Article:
Don Stane’s daddy was an evangelical preacher. While he didn’t lean toward preaching, Stane said he believes he got some of his leadership abilities from his dad.
"Back in high school, the guys I played ball with would stand around and say, ‘What do you wanna do?’ The next one would say ‘I dunno, what do you wanna do?’
"I’d say: Boys, this is what we’re gonna do," Stane said
Command Sgt. Maj. Don Stane, a Bigelow boy, has reached the highest rank for an enlisted man. He’s an E-9, and that, in Army talk, is the highest.
He’s been in the Army 28 years, and it’s all he’s known.
"Our family was poor, and I thought the Army was a way to better myself. I’ve been very successful, and I don’t know how to do anything else," Stane said. He joined up before he graduated from high school.
"I’ve taken every hard assignment. I might mumble about it, but I’ve always done what I was told. And I work hard to get other people to do what’s right. I ask them: ‘Who are you when nobody’s looking?’"
As the senior enlisted person, one of his jobs is to handle discipline.
"You don’t want to screw up bad enough to have to come see me," he says.
The best part of his job, however, is rewarding those who do a great job.
"There are 500 soldiers under me, and I look for any way I can to promote them," he said.
He also will make sure that the soldiers’ families are taken care of as Arkansas soldiers prepare to deploy to Afghanistan.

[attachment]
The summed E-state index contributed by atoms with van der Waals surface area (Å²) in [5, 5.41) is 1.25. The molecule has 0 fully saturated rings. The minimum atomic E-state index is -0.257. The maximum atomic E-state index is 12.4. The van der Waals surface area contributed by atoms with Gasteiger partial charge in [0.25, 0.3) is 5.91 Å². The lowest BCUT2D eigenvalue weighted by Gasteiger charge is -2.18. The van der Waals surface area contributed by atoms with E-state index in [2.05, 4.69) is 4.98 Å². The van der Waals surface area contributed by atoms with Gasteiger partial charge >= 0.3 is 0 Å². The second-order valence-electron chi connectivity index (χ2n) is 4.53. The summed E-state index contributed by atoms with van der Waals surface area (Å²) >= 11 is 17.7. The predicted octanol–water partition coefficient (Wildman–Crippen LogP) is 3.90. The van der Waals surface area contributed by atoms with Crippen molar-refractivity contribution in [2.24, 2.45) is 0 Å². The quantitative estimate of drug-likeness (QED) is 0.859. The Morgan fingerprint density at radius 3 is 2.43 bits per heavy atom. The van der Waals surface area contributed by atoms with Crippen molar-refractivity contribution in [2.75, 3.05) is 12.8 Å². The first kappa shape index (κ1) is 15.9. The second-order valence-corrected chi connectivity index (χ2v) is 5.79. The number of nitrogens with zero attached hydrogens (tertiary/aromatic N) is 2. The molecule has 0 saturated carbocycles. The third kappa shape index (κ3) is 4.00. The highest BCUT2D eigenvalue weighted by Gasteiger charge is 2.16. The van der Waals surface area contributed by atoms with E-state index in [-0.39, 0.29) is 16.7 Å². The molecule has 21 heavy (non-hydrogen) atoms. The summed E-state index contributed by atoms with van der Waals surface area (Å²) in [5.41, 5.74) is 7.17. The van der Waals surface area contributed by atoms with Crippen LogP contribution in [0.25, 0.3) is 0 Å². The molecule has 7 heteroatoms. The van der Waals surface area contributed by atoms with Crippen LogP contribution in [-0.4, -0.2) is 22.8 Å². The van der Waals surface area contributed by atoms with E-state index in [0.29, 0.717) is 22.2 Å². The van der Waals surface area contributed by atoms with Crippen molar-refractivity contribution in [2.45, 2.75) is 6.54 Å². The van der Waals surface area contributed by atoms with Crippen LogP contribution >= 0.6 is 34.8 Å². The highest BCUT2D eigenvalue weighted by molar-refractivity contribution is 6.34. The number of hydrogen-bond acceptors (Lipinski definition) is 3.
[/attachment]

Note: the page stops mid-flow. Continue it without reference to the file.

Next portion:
He knows about that kind of hardship.
A veteran of the first Gulf War, Desert Storm, in 1990, he has been deployed to Iraq twice since, in 2004, going ahead to prepare the base at Taji, 20 miles north of Baghdad, for the arrival of the 39th Infantry Brigade Combat Team, the Bowie Brigade.
Stane was the NCO in charge and handled the delivery and dispersal of everything: parts, food, supplies and, for instance, unloading drinking water from 20 vans in 130 degree temperatures.
He came home from that tour 50 pounds lighter.
His second deployment was in 2007 to Tallil Airbase in southern Iraq. He was a First Sergeant then, leading 142 soldiers who served as scouts and escorts for convoys hauling supplies.
Back at home, his weekday job at Camp Robinson is as a maintenance supervisor for Allied Trades, a Department of Defense agency that supplies all military equipment in the state.
On weekends, he’s in Conway at the National Guard Armory.
That’s closer to home, his wife Pamela, daughters Brittany Jackson and Megan Stane, and two grandchildren.
He’s seven years away from retirement, but he’s not thinking about that much.
"What would I do? It’s all I know how to do. It’s a good life; all my friends are soldiers," Stane said.
(Staff writer Becky Harris can be reached at email@example.com and 505-1234.)